Monday, January 15, 2018

The Quiet Sadness of American Loneliness: Another Place You've Never Been

Tracy, the main and constant character of the debut novel by Rebecca Kaufman Another Place You've Never Been is actually not sad. She is one of those brave quiet fighter struggling to live without questioning obviously too much about what is life and why some things happen and other not. 
Her father was living far away from her geographically, while his mother was with her, but lost in her psychotic sleep. She had dreams and simple wishes, the longing for a full life, that actually never happened as she wanted. She is a fragile soul but still strong enough to keep living, against any odds of loneliness and abandonment. She has a simple life, mostly a voyeur of other people happiness and family achievements. But she keeps being there. Where else?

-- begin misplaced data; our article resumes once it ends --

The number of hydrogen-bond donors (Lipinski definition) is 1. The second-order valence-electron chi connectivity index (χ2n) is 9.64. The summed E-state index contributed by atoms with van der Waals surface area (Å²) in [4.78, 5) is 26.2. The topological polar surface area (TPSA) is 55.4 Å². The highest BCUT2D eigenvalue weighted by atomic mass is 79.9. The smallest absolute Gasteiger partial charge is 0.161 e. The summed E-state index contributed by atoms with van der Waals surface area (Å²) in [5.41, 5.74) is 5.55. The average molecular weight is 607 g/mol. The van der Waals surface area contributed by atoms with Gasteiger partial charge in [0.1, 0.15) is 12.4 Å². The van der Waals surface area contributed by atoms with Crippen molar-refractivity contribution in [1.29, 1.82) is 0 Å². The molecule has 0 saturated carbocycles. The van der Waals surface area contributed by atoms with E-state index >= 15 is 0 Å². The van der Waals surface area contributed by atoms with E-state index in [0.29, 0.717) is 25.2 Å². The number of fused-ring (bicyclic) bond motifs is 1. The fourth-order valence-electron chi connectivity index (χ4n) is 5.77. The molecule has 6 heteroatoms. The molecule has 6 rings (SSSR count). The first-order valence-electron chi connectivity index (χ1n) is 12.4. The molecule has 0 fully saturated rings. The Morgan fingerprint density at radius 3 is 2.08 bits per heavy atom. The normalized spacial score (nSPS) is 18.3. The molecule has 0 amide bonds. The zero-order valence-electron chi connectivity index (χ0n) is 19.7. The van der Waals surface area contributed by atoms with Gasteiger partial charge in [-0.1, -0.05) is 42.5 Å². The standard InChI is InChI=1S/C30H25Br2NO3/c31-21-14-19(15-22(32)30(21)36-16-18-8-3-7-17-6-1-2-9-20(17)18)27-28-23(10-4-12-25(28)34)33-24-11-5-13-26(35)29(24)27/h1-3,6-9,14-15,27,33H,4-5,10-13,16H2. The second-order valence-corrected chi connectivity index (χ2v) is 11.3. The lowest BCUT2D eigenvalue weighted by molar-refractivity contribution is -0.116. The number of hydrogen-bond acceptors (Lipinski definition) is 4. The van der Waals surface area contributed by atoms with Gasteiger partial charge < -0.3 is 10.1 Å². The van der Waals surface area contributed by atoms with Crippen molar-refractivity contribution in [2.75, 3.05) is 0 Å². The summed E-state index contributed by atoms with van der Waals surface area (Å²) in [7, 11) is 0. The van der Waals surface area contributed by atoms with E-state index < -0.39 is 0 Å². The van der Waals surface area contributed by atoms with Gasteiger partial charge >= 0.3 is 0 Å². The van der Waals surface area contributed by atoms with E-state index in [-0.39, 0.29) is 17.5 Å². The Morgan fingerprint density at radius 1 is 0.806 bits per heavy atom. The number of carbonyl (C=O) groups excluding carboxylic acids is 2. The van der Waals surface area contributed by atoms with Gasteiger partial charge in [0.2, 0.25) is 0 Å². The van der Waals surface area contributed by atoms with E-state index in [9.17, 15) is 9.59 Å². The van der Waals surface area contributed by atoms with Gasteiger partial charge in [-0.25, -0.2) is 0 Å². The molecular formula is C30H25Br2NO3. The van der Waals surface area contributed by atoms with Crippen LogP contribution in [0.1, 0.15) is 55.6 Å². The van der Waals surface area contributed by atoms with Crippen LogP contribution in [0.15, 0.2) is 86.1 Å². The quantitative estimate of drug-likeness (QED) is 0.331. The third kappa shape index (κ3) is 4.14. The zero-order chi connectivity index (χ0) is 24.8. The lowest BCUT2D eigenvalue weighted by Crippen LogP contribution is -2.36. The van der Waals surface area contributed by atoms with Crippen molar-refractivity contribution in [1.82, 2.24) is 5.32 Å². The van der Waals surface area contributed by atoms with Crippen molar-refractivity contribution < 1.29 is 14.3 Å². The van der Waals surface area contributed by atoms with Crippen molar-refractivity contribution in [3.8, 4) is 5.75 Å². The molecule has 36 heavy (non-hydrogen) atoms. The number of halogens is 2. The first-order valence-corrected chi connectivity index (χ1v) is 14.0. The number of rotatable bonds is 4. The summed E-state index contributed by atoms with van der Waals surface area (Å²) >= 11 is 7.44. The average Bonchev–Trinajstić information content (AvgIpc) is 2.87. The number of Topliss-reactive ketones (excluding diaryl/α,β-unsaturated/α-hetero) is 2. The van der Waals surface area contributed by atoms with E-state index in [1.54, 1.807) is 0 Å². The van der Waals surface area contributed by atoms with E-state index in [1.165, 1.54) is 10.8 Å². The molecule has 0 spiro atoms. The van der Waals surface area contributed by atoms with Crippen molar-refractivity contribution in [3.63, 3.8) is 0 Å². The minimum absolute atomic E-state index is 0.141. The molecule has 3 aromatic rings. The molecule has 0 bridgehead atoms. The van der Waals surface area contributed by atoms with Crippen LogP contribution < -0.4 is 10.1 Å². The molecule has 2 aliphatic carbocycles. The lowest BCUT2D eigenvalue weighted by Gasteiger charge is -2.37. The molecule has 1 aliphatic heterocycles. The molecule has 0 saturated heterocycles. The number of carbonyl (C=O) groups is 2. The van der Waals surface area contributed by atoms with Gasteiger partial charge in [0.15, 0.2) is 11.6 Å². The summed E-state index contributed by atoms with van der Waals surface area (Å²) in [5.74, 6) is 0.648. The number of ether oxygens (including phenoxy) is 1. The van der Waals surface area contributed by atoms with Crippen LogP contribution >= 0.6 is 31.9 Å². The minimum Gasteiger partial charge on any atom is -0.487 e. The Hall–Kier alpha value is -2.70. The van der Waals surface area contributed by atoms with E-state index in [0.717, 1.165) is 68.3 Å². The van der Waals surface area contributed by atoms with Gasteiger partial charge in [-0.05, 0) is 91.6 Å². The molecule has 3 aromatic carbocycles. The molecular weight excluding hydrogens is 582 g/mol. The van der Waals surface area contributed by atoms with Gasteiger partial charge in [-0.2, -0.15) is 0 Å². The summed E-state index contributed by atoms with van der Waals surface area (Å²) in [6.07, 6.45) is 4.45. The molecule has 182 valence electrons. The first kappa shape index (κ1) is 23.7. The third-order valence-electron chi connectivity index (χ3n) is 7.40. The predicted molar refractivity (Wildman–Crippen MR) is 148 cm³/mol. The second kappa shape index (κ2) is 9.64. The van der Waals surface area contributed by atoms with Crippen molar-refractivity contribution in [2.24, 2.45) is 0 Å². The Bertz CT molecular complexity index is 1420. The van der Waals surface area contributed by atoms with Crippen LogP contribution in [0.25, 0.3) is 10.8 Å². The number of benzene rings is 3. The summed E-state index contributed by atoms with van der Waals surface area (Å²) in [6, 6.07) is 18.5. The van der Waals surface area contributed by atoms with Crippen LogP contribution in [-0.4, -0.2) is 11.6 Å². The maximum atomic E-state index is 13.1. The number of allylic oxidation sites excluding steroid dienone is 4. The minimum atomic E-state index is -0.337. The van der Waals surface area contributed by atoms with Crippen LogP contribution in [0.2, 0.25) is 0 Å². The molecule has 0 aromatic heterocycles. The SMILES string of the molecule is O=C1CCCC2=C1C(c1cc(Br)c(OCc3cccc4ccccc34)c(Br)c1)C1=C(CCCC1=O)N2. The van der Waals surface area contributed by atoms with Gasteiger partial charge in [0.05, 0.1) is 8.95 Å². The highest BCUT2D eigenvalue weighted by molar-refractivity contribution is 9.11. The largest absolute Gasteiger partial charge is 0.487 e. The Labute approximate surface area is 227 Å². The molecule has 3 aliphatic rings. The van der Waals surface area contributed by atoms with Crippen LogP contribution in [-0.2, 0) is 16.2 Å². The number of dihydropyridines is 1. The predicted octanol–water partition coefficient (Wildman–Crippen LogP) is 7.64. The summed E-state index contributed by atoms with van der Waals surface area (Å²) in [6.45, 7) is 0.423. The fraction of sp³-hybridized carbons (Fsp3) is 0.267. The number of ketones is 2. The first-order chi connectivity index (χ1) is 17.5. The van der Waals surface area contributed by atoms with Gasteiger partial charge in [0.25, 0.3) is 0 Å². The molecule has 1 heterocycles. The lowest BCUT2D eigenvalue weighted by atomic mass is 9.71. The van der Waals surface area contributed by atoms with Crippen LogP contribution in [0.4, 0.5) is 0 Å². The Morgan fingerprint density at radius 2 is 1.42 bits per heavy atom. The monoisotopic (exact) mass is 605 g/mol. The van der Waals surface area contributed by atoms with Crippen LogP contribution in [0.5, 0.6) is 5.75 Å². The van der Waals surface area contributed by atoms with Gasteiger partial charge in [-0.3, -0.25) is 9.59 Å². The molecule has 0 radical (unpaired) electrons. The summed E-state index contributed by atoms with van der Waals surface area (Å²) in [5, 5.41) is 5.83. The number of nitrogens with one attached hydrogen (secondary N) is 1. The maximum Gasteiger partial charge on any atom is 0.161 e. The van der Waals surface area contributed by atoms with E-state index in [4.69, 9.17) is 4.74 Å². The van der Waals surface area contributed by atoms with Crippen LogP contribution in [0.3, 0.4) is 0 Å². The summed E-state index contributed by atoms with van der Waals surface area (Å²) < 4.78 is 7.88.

I couldn't love Tracy, with her sad little life. She is as real as the lonely countryside she spent all of her life. Where tomorrow is equal with today, and changing yourself might be a fight against the very nature of things. The story is slowly enfolding, with the mysterious Native Americans appearing once in a while for setting up the main directions and the lessons learned. They are like the deep voices of the land, connecting invisible lives looking for direction. One of them will explain to Marty, Tracy's father who is about to die, that death is just 'another place you've never been'. A smooth transition to one of the many life unknown.
Although the story as such is pretty slow and lacking any sentimental dynamism, I couldn't but fell in love with Rebecca Kauffman's writing, so precise and balanced, which reminded me sometimes of the clarity of wording created by Raymond Carver. With her next novel to be released this year, The Gunners, already in my Kindle ready to read, I am happy to explore further this beautiful writer.

Rating: 4 stars

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